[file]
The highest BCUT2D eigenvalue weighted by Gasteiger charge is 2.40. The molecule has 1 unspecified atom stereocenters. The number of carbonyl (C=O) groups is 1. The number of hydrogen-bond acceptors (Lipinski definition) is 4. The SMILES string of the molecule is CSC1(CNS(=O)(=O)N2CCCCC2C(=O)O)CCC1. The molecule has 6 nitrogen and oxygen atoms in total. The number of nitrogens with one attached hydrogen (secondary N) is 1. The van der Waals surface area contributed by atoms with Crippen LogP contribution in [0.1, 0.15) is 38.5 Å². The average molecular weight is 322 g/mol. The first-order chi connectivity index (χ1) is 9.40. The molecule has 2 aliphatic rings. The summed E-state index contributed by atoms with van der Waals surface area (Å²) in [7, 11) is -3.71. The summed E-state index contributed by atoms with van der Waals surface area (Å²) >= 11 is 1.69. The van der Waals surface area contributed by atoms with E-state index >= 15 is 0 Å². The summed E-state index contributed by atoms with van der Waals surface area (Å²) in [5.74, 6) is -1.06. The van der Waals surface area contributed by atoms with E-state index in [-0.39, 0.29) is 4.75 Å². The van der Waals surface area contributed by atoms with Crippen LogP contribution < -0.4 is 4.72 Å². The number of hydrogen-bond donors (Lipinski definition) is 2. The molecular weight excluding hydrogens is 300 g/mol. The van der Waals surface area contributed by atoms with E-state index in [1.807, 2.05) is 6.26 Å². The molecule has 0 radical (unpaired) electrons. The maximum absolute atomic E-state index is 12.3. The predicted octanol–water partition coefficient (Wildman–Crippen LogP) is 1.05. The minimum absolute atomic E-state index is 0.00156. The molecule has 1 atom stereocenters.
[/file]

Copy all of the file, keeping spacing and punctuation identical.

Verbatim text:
The highest BCUT2D eigenvalue weighted by Gasteiger charge is 2.40. The molecule has 1 unspecified atom stereocenters. The number of carbonyl (C=O) groups is 1. The number of hydrogen-bond acceptors (Lipinski definition) is 4. The SMILES string of the molecule is CSC1(CNS(=O)(=O)N2CCCCC2C(=O)O)CCC1. The molecule has 6 nitrogen and oxygen atoms in total. The number of nitrogens with one attached hydrogen (secondary N) is 1. The van der Waals surface area contributed by atoms with Crippen LogP contribution in [0.1, 0.15) is 38.5 Å². The average molecular weight is 322 g/mol. The first-order chi connectivity index (χ1) is 9.40. The molecule has 2 aliphatic rings. The summed E-state index contributed by atoms with van der Waals surface area (Å²) in [7, 11) is -3.71. The summed E-state index contributed by atoms with van der Waals surface area (Å²) >= 11 is 1.69. The van der Waals surface area contributed by atoms with E-state index >= 15 is 0 Å². The summed E-state index contributed by atoms with van der Waals surface area (Å²) in [5.74, 6) is -1.06. The van der Waals surface area contributed by atoms with E-state index in [-0.39, 0.29) is 4.75 Å². The van der Waals surface area contributed by atoms with Crippen LogP contribution < -0.4 is 4.72 Å². The number of hydrogen-bond donors (Lipinski definition) is 2. The molecular weight excluding hydrogens is 300 g/mol. The van der Waals surface area contributed by atoms with E-state index in [1.807, 2.05) is 6.26 Å². The molecule has 0 radical (unpaired) electrons. The maximum absolute atomic E-state index is 12.3. The predicted octanol–water partition coefficient (Wildman–Crippen LogP) is 1.05. The minimum absolute atomic E-state index is 0.00156. The molecule has 1 atom stereocenters.